This can be done by strengthening forward-looking scientific marine and terrestrial research that is directed at national and regional priorities and adopting multi-disciplinary and integrated approaches aimed at generating projections and predictions. Other forward-looking research areas include advancing our fundamental understanding of Antarctic ecosystem processes, and focussing on living marine resource use to optimise sustainable utilisation and fisheries management.
In order to further grow our cooperation and the exchange of scientific and research expertise, the scope of research concerned with the Antarctic and Southern Ocean must extend beyond traditional sectors to include applied and emerging sectors.
We must also optimise support for science and logistics gateway services for all countries active in Antarctica. Equally important is the building of strong cooperative relationships with relevant departments and institutions in advancing co-ordinated governance for Antarctic and Southern Ocean research activities.
Finally, we need to plan, provide and maintain infrastructure for operations in Antarctica and the Southern Ocean to ensure that it remains safe and fit for purpose.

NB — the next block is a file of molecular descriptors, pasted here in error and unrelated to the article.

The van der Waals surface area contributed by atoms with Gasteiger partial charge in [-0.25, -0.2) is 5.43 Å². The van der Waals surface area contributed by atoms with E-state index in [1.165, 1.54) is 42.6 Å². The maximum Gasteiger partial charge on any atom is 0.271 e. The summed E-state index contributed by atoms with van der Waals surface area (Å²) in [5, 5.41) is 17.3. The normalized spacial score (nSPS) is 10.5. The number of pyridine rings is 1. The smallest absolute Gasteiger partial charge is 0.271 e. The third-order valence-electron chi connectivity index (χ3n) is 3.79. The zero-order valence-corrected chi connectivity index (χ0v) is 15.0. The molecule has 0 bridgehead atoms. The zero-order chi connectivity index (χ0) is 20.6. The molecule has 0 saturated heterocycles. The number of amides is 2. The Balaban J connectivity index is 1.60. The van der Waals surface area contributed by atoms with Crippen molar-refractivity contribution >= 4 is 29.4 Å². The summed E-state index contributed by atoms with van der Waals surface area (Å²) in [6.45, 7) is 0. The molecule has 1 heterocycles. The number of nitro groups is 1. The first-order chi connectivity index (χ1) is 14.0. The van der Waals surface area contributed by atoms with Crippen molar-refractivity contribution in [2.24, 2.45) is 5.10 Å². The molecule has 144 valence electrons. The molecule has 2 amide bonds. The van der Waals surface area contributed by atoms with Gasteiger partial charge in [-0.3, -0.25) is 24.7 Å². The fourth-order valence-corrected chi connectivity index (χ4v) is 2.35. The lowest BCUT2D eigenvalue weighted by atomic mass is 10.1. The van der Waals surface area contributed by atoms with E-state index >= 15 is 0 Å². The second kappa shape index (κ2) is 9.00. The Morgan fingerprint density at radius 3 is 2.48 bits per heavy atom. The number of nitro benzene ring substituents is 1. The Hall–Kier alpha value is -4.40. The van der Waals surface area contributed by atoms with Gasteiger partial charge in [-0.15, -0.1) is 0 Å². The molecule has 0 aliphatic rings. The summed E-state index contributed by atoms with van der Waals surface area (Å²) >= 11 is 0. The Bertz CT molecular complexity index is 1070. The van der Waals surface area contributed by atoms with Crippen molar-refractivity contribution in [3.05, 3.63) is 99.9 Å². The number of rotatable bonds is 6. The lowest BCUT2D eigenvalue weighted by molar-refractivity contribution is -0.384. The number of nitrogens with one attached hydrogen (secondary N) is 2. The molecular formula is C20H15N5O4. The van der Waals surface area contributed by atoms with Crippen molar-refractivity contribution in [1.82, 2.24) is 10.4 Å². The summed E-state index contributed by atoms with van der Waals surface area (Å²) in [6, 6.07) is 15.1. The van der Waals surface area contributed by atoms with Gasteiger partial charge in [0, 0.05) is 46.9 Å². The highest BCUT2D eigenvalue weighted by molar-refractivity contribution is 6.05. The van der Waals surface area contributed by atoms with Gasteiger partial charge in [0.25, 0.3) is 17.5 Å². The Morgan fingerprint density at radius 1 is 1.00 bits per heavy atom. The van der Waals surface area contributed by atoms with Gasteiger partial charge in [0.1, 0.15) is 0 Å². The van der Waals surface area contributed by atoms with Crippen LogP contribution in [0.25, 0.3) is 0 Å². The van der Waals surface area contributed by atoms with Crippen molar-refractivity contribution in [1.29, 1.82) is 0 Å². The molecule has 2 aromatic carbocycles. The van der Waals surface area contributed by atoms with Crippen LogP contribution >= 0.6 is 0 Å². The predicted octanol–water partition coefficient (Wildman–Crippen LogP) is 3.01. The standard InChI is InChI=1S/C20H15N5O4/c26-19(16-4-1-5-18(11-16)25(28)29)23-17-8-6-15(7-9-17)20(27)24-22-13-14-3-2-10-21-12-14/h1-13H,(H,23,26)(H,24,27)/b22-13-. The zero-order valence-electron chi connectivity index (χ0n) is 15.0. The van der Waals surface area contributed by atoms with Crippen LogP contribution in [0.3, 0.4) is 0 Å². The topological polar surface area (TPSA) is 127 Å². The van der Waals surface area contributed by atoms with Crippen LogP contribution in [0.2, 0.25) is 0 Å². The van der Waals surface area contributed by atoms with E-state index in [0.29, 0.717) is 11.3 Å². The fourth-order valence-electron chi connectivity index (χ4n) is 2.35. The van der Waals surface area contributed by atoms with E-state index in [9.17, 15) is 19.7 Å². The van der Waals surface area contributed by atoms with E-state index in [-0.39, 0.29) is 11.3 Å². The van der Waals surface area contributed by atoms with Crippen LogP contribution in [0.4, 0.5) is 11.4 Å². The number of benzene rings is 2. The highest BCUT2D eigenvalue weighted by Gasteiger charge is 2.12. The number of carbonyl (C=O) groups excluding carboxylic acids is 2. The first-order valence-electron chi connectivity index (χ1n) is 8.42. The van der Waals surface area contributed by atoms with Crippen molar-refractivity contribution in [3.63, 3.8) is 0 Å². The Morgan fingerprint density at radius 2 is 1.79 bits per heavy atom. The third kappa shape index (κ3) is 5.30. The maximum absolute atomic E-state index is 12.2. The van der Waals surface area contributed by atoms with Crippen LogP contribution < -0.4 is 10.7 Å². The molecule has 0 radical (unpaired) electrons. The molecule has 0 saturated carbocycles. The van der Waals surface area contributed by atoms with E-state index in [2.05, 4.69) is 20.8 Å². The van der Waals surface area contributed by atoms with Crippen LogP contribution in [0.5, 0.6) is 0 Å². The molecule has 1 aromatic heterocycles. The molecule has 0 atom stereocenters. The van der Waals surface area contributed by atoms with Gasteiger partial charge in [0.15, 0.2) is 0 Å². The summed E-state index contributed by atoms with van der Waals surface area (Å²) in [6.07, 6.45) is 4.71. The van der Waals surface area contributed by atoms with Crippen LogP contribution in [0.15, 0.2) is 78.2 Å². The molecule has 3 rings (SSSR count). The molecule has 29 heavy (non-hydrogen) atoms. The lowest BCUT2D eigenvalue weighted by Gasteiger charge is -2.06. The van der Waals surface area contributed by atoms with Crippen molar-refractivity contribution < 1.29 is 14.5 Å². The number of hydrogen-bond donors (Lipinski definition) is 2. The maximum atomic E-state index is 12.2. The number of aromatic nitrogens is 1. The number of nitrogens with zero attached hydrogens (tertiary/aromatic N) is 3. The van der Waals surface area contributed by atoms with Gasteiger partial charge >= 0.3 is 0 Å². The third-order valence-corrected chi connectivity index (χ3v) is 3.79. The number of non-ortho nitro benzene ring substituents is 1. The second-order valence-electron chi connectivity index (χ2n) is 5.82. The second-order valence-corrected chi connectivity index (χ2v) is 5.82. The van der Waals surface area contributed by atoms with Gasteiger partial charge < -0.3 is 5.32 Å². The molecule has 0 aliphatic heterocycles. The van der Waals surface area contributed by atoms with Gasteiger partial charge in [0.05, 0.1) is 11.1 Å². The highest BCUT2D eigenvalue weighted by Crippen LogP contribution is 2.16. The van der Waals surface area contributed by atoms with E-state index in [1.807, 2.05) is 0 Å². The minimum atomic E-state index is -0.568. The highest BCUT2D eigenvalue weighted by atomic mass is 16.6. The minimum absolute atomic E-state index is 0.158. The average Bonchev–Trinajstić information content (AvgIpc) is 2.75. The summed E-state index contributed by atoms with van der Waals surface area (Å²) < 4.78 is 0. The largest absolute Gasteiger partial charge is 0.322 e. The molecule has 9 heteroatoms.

In closing, I would like to briefly touch on a less high-level issue. Despite the positive impacts our Antarctic research and meteorology has, and will increasingly have, on building and maintaining our climate change resilience, we must also acknowledge the embarrassing carbon footprint of these programmes themselves.
In this regard I want to share with you exciting work the South African National Antarctic Programme (SANAP) Energy Working Group is undertaking. Dedicated and enthusiastic representatives of the departments of Higher Education, Science and Technology and Public Works and Infrastructure, together with our own department are exploring ways to reduce the carbon footprint of our polar supply and research trip, the SA Agulhas II, during research expeditions. I am hoping that, as with all of our Antarctic research endeavours, our international will help us with this challenge.
I believe that there is immense scope for scientific and technological collaboration that may lead to ground-breaking innovations with broad application. Given the harsh, unforgiving Antarctic environment, there is probably no better product testing facility in the world.
With this, I would like to wish you all the continued success of this Antarctica Season Launch and Seminar. It is my hope that this engagement will not only continue to strengthen collaboration between institutions and countries, but will also serve as a springboard for future research and exploration in Antarctica.
Ladies and Gentlemen, I wish you well in your deliberations.